Thursday, February 01, 2007

Schools are Punished Because Kids are Sick

It's true. San Diego Unified explains it succinctly here. Every time a student is absent, the district loses money. I guess that makes sense when you think about kids playing hooky (or does it?) or if districts were to keep kids on the rolls even when they move. But when kids are actually sick, which does tend to happen, the district also loses money.

So, we have to try to convince students to come to school even when they are sick. I think the official stance is to tell the parents that they should bring the kids to school and if the child still feels sick, come back and get them. There are some obvious problems with this theory - not the least of which is that all the other kids are then exposed to the germs. Also, I'm not sure the parents are thrilled about taking their sick child school and turning around to get them again.

The kids then come to school sick, because we tell them to. Then they get each other sick, and get us sick. But we still tell them to come to school sick, just perpetuating the cycle. Does this make any sense at all?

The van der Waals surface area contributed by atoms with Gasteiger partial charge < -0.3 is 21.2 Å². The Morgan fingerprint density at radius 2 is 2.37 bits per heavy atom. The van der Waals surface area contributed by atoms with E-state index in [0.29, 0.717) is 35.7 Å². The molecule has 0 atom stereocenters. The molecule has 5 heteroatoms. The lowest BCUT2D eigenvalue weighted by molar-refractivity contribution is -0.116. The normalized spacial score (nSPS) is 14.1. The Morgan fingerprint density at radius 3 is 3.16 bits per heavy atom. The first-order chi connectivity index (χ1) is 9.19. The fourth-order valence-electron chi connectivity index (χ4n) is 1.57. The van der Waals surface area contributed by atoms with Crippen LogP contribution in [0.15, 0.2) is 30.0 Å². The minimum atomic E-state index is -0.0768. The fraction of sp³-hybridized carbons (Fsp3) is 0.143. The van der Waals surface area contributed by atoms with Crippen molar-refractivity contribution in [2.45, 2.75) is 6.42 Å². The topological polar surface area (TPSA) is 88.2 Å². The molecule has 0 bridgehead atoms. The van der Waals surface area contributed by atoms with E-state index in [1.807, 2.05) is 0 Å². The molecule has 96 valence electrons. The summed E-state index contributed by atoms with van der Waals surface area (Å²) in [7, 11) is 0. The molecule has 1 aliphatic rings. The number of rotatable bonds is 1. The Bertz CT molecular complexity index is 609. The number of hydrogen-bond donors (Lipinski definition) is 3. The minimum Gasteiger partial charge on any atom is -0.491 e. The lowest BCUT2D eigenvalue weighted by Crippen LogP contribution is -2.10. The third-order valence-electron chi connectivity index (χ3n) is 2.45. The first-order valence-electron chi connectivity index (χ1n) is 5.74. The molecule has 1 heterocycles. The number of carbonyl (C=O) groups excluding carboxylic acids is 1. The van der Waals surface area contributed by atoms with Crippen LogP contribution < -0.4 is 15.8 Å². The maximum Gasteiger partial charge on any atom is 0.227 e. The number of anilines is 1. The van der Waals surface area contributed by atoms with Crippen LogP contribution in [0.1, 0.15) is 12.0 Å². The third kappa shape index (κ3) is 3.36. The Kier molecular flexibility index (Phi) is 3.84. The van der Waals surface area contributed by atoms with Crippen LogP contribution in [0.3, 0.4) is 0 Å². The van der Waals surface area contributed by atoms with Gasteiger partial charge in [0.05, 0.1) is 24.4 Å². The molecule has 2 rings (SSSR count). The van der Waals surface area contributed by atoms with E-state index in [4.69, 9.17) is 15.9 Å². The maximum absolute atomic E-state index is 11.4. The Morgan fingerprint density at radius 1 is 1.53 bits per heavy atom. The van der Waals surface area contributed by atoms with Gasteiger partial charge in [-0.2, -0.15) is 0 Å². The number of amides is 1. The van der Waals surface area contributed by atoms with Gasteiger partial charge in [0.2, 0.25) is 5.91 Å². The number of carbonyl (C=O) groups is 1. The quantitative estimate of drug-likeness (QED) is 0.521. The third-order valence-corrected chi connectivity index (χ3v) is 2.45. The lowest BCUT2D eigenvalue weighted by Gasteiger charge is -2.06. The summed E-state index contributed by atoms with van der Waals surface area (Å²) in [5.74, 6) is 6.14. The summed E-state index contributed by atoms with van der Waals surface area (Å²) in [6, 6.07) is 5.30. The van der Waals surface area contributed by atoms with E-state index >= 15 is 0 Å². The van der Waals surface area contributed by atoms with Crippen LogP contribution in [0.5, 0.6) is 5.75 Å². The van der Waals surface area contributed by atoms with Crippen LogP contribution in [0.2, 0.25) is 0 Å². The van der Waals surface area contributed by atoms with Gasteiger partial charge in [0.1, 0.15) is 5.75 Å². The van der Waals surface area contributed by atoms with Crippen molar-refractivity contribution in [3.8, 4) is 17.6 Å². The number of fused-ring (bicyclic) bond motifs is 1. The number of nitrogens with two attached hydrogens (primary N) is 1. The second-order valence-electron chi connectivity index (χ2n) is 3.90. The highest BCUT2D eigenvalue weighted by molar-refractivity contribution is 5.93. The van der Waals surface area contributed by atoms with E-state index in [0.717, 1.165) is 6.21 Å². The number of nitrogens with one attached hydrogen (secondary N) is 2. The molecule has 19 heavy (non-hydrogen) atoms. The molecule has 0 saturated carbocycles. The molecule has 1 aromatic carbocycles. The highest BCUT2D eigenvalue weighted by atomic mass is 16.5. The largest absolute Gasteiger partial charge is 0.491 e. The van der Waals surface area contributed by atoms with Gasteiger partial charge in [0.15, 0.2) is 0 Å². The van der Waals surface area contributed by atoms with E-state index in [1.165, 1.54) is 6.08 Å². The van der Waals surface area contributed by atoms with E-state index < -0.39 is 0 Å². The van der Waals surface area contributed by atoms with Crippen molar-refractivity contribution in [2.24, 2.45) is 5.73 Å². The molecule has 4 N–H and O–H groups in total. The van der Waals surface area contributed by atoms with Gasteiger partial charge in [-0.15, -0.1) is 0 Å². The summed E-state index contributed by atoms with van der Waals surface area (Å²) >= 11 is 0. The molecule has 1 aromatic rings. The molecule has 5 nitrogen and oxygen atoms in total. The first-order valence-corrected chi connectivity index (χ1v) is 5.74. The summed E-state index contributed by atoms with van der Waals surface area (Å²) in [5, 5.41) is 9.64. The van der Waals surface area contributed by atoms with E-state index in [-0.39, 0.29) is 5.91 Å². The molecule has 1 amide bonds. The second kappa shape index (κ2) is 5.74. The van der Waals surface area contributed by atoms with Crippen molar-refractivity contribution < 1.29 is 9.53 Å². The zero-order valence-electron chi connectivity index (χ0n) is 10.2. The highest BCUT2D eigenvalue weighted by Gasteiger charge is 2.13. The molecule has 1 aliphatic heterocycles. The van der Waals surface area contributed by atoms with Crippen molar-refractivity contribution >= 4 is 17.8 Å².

But we (and I use that word loosely; I for one, tell the kids to stay home when they're sick) still do it, because the school loses money when a child is out, even if they have a doctor's note. I wonder how many less of us would have the flu if students got to stay home when they were sick!

As I've already mentioned, educators seem to always feel guilty when we get sick and have to take a day off. But I don't think this is the way to deal with it.

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